*Earlier today we ran a piece on Dallas Mavericks owner and participant in TV’s “Shark Tank” series, Mark Cuban, who, for some reason decided to share his thoughts on his own bigotry:
“I know I’m prejudiced, and I know I’m bigoted in a lot of different ways. If I see a black kid in a hoodie on my side of the street, I’ll move to the other side of the street. If I see a white guy with a shaved head and tattoos (on the side he now is on), I’ll move back to the other side of the street. None of us have pure thoughts; we all live in glass houses.”
Naturally some folks agree with Cuban and some, like Dr. Boyce Watkins, have a real problem with what was said.
“Dallas Mavericks owner Mark Cuban is known for speaking his mind. I respect that, and so should you. But having the freedom to speak opens the rabbit hole of recursive action: You can say whatever you want, but people also have the right to express an opinion about your remarks.”
Dr. Watkins went on to thank Cuban for his honesty, even though he’s sure the Mavericks owner won’t thank him for his. The good doctor has a few serious problems with Mark Cuban’s remarks and why the interview was problematic in the first place:
1) Black men have the right to wear hoodies: Mark, I respect the fact that black men in hoodies scare you, I know grown men who are frightened by clowns. I also hope you’re not concluding that because you’ve admitted to your racism that this somehow makes it less painful to those of us who’ve dealt with bigotry our entire lives. I wore a hoodie to the gym this morning, and it undermines my humanity to know that being a professor in the hoodie suddenly makes me equivalent to “a white guy with a shaved head and tattoos.”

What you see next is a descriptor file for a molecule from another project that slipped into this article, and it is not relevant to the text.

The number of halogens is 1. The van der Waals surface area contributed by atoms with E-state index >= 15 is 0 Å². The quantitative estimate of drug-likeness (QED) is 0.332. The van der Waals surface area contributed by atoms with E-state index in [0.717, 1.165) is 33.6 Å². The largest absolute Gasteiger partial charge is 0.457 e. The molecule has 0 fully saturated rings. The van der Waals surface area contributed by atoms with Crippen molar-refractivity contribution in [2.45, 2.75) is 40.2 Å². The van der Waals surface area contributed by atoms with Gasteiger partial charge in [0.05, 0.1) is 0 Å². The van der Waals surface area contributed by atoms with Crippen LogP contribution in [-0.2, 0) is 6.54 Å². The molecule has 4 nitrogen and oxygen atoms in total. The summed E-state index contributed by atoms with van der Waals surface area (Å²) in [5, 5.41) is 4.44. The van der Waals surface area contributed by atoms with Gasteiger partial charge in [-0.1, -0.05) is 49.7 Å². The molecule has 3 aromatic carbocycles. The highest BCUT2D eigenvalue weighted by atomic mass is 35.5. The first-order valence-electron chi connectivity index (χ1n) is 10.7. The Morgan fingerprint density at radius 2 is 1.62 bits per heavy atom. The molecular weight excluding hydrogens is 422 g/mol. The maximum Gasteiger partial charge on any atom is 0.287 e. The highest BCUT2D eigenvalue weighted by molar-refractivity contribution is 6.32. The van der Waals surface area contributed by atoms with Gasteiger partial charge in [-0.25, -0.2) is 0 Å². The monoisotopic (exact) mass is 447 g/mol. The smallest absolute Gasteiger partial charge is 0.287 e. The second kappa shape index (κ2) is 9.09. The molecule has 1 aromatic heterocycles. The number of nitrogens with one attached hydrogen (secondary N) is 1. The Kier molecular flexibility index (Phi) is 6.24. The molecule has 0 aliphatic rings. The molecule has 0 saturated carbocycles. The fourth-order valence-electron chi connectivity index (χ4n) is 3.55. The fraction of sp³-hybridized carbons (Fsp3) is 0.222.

2) Stop defending Donald Sterling’s right to own the Clippers: My concern is not that Cuban expressed his inner bias. Most people have some kind of racial bias, we can agree on that. The deeper concern is that Cuban is using subtle, relatively harmless forms of bias to justify 30 years of blatant, documented and undeniable bigotry by a man who has consistently made unacceptable remarks about people of color. If Cuban wants to admit that he’s a bigot, then fine. But he shouldn’t be using this nationally-televised confession to explain why Donald Sterling is not a bad guy. One doesn’t have to be linked to the other…..unless you have an unspoken agenda.
3) Cuban is comparing Apples and Oranges: There’s a huge difference between admitting to having racist thoughts and admitting to engaging in racist ACTIVITY. Also, there is a difference between saying “black men in hoodies make me want to cross the street,” and saying “I don’t want black people coming to my games.” The first comment involves a natural decision by an independent citizen to engage in self-preservation by protecting himself from those he’s profiled as criminals. The second statement represents a billionaire owner openly stating that he doesn’t want black people of all backgrounds in his physical presence, even if they are law-abiding citizens not wearing hoodies or tattoos. The first case discriminates against subgroups that you have (rightly or wrongly) identified as potential threats. The second statement discriminates against EVERYONE.
Dr. Watkins is just getting started. Get the rest of what he has to say at Financial Juneteenth